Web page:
Positive percussion is less convincing than palpation (+LR = 1.7 to 2.1 for percussion vs. 8.5 for palpation) [3]. More extensive evaluation has been devoted to Traube’s space percussion and supine one-handed palpation, so there is greater confidence in these maneuvers [4]. Combining percussion and palpation of Traube’s space produces a sensitivity and specificity of 46% and 97%, respectively [9].

When to examine for splenomegaly

It is recommended that if suspicion for splenomegaly is sufficiently high (ie, the pretest probability is greater than 10%), examination should start with Traube’s space percussion [4]. If percussion is not dull, there is no need to palpate, as the results will not effectively rule in or out splenomegaly [4]. If the possibility of missing splenomegaly remains a concern after negative percussion, imaging is indicated [4]. If percussion is dull, it should be followed by supine one-handed palpation [4]. If only one technique is performed, palpation may be superior to percussion, particularly in lean patients [4]. If both tests are performed and are positive, splenomegaly is diagnosed. If palpation following percussion is negative, imaging is required to confidently rule in or out splenomegaly. In contrast, if the initial suspicion for splenomegaly is low, routine examination cannot definitively rule in or out splenomegaly [4].

Summary of splenomegaly on exam

The examination of splenomegaly is more specific than sensitive and thus is best used when ruling in the diagnosis, provided the clinical suspicion of splenomegaly is sufficiently high. Positive palpation is more useful than percussion. The finding of a palpable spleen increases greatly the probability of splenomegaly [3], which is further increased by combining techniques [9]. Splenomegaly detected on exam provides information that the spleen is congested and, whether full of black bile or lymphoma cells, it hints at a possible underlying disease, which helps in generating and narrowing down the differential diagnosis.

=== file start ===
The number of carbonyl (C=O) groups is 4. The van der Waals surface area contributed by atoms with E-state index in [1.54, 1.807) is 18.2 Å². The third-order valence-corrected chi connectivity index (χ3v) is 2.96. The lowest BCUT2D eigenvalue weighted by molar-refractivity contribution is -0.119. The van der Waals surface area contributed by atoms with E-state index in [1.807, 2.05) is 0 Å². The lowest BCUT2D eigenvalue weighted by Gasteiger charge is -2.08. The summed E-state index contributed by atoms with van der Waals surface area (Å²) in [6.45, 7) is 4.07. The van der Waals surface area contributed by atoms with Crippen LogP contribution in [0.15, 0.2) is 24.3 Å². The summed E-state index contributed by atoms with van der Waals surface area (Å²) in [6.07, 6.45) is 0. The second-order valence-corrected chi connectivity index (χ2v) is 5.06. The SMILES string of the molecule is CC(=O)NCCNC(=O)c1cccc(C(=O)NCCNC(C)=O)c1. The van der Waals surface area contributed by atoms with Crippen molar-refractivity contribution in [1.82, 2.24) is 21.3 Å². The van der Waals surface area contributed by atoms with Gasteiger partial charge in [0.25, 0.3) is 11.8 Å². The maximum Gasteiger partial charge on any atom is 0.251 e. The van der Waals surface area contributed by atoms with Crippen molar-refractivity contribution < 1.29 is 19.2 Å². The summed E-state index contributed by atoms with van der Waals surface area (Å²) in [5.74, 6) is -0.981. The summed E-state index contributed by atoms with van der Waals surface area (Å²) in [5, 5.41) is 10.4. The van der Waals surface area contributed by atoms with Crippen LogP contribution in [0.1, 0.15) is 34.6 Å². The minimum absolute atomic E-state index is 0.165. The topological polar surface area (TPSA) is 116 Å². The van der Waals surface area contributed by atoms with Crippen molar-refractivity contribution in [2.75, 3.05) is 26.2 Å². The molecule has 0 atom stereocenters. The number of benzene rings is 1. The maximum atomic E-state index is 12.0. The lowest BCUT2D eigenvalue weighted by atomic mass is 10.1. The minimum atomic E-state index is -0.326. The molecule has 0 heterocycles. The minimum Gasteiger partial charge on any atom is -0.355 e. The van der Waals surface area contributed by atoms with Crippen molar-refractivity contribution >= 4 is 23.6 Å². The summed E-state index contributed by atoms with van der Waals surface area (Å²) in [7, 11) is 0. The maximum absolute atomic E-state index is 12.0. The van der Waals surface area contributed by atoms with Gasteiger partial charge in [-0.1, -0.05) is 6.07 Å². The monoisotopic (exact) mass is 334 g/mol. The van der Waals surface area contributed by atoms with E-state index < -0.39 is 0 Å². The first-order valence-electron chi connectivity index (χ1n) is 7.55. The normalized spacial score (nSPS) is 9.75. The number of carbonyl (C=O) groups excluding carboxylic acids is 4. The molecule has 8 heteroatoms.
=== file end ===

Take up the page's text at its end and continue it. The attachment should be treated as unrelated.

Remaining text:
Jenna Tarasoff is a 3rd year medical student (3-year program) at NYU Langone Medical Center

Reviewed by Dr. Michael Tanner, Executive Editor, Clinical Correlations

Image courtesy of Wikimedia Commons


  1. Black DW, Grant JE. DSM-5 Guidebook: The Essential Companion to the Diagnostic and Statistical Manual of Mental Disorders. Washington, DC: American Psychiatric Publishing; 2014.
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  3. McGee SR. Evidence-Based Physical Diagnosis. 3rd ed. Philadelphia, Pa: Elsevier Saunders; 2012: 428-440.
  4. Grover SA, Barkun AN, Sackett DL. Does this patient have splenomegaly? JAMA. 1993;270(18):2218-2221.  http://jama.jamanetwork.com/article.aspx?articleid=409174
  5. Sullivan S, Williams R. Reliability of clinical techniques for detecting splenic enlargement. BMJ. 1976;2(6043):1043-1044. https://www.researchgate.net/publication/22163728_Reliability_of_clinical_techniques_for_detecting_splenic_enlargement
  6. Blackburn C. On the clinical detection of enlargement of the spleen. Australas Ann Med. 1953;2(1):78-80.
  7. Barkun AN, Camus M, Meagher T, et al. Splenic enlargement and Traube’s space: how useful is percussion? Am J Med. 1989;87(5):562-566.  http://www.ncbi.nlm.nih.gov/pubmed/2683766
  8. Verghese A, Krish G, Karnad A. Ludwig Traube: the man and his space. Arch Intern Med. 1992;152(4):701-703.
  9. Barkun AN, Camus M, Green L, et al. The bedside assessment of splenic enlargement. Am J Med. 1991;91(5):512-518.